Last night after dinner, just when Bossy and her husband and her daughter typically call it quits for the day, the trio piled in the Saturn to go fetch Bossy’s son from the train station.
The stars fell downward through the black night, while the scent of the nearby dairy farm settled around the glowing street lamps, and the adjacent villagers walked dogs sporting red bandanas.
Throughout his life, Bossy’s son has had limited patience for camping—he never warmed to the incessant sound of zippering and early morning kickstands, just like he never got used to wrestling his narrow sleeping bag and the accompanying brush of damp vinyl.
Similarly with the rented rowboat—the bait tenuously wrapped around the hook that becomes entangled in the tree junk floating on the surface of the lake.
Ditto with the splintered picnic table bench that holds the storage box that contains the collapsible wire camp toaster that burns the hotdog rolls you must slather with strawberry jelly because there is no more regular bread.
Which is why it surprised Bossy when her son climbed from the train after his 13-hour journey and this was his attitude: lousy.
It surprised Bossy because she wrote a different script and it went like this: as Bossy’s son faces his first year of college he becomes wildly sentimental about the flashlights and hardcover books that crowd and crawl across the floorboards of the car with each bend of the country road, just like he would grow to appreciate the lack of hand towels in the shared restroom, and the hush of the campground at 9:15 p.m. sharp, and the beating rain which returns in time to soak his foam bicycle seat which was not under cover of the trailer’s canopy.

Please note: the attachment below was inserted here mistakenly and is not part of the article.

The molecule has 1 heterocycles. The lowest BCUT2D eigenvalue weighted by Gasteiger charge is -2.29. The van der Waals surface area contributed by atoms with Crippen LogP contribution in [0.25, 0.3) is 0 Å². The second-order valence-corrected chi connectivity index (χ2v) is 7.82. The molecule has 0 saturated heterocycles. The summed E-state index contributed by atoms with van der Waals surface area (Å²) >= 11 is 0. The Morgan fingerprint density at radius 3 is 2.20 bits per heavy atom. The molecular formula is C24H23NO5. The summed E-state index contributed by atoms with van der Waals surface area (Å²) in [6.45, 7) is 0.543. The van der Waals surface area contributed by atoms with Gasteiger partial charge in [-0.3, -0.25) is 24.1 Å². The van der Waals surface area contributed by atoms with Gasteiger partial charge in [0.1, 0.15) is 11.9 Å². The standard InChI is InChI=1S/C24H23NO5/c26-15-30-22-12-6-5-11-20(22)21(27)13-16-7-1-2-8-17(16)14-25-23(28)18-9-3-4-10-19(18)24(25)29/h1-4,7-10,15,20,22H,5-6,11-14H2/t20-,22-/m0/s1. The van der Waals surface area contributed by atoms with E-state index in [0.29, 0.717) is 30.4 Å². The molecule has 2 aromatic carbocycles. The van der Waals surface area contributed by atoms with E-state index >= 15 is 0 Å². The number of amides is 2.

Bossy wasn’t aware that her son was busy working on his own script which went like this: spend a blissful three days alone in the family house cooking chicken piccata for your girlfriend and listening to your carefully chosen iTunes through the living room sound system, before climbing aboard a train that will wind endlessly through New England on freight tracks which impede progress over thirty-five miles-per-hour.
And while on board the train which is held at artic temperatures freezing your flip-flop feet into mini icebergs, eat nothing but potato chips and tortilla chips and other chips until you are up to your ears in hydrogenated fat, and then climb from the seat which held your body in an altogether awkward angle and fall into the arms of three relentlessly cheerful people who talk nonstop about how much you are going to love the new Park Ranger with the earring (hi Park Ranger!), just like you are going to love the pop-up trailer which is easily as big as a house minus approximately 2500 square feet.
Which is how it came to be that Bossy and her son and their opposing scripts stood toe-to-toe last night: Bossy’s son reminding Bossy that it is recorded in the Family Camping ’08 contract that he is entitled to his very own King-sized bunk, and Bossy arguing back that he is not allowed to climb off a train in a sleepy junction and single-handedly alter the barometric pressure of Vermont.
In time, Bossy and her son reached a détente that involved a few attitude adjustments, a handful of compromise, and a detour at the local grocery store for a fat-ass protein-heavy sandwich.